Continue reading "Fatal Distracted-Driving Car Accident in Chicago Could Result in Serious Criminal Charges" »

September 13, 2011

Local Celebs Participate in Demonstration to Raise Awareness of Drunk Driving Accidents in Illinois

We can now say goodbye to the summer season. Unfortunately the risks of drunk driving car accidents in Chicago and elsewhere will not diminish as we head into football season and the year-end holidays. With the holiday season approaching, more and more drivers head out to local hot spots to celebrate good times with friends and family, according to KTTC.

To help reduce the risks of these drunk driving accidents, Pete McMurray, the morning show host for Chicago's 97.9 The Loop and NBC Chicago's "24/7" television show, uses his time on the air to raise awareness in drivers of the effects of driving while intoxicated. He uses his shows to educate his listeners about the dangers and the consequences that motorists face when sharing the roadways with an irresponsible and intoxicated drivers.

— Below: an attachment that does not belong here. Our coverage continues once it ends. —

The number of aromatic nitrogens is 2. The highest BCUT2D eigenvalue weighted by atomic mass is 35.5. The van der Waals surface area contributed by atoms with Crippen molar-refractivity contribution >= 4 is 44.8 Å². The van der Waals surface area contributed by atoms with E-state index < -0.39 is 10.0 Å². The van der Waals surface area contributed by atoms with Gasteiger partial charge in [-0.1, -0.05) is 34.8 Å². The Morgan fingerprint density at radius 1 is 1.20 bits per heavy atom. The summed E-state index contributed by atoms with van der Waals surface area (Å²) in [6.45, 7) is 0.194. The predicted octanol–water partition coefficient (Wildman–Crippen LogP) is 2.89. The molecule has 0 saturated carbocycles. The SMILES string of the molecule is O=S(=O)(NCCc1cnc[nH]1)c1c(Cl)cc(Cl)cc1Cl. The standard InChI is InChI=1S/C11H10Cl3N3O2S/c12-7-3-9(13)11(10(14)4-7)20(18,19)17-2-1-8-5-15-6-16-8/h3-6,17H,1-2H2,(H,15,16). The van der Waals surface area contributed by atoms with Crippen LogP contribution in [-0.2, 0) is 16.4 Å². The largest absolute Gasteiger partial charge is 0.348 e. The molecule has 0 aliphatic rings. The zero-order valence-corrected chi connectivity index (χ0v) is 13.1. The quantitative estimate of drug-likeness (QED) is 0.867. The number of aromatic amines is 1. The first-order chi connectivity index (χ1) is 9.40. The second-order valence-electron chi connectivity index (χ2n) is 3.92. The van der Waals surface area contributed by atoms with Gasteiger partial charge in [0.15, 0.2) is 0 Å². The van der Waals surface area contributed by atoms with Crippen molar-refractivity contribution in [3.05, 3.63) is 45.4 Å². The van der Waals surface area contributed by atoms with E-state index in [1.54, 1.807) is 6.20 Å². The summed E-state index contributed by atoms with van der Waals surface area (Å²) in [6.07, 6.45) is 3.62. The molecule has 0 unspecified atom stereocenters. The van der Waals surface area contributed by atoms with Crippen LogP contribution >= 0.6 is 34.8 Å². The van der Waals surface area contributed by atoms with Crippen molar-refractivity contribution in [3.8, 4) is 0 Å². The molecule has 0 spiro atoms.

Our Chicago personal injury attorneys understand that a large number of motorists are injured and killed by intoxicated drivers every year. To help combat this number, the Illinois State Police recently conducted a "Wet Lab Experiment." As we recently discussed on our Chicago Car Accident Lawyers Blog, a wet lab experiment requires participants to consume an amount of alcohol that would place them at a legally drunk level (.08 blood alcohol concentration). They are then asked to complete a number of tasks that a normal drunk driver would if they were stopped by an officer, including a DUI arrest and Standardized Field Sobriety Tests (SFSTs). McMurray was also a part of the demonstration.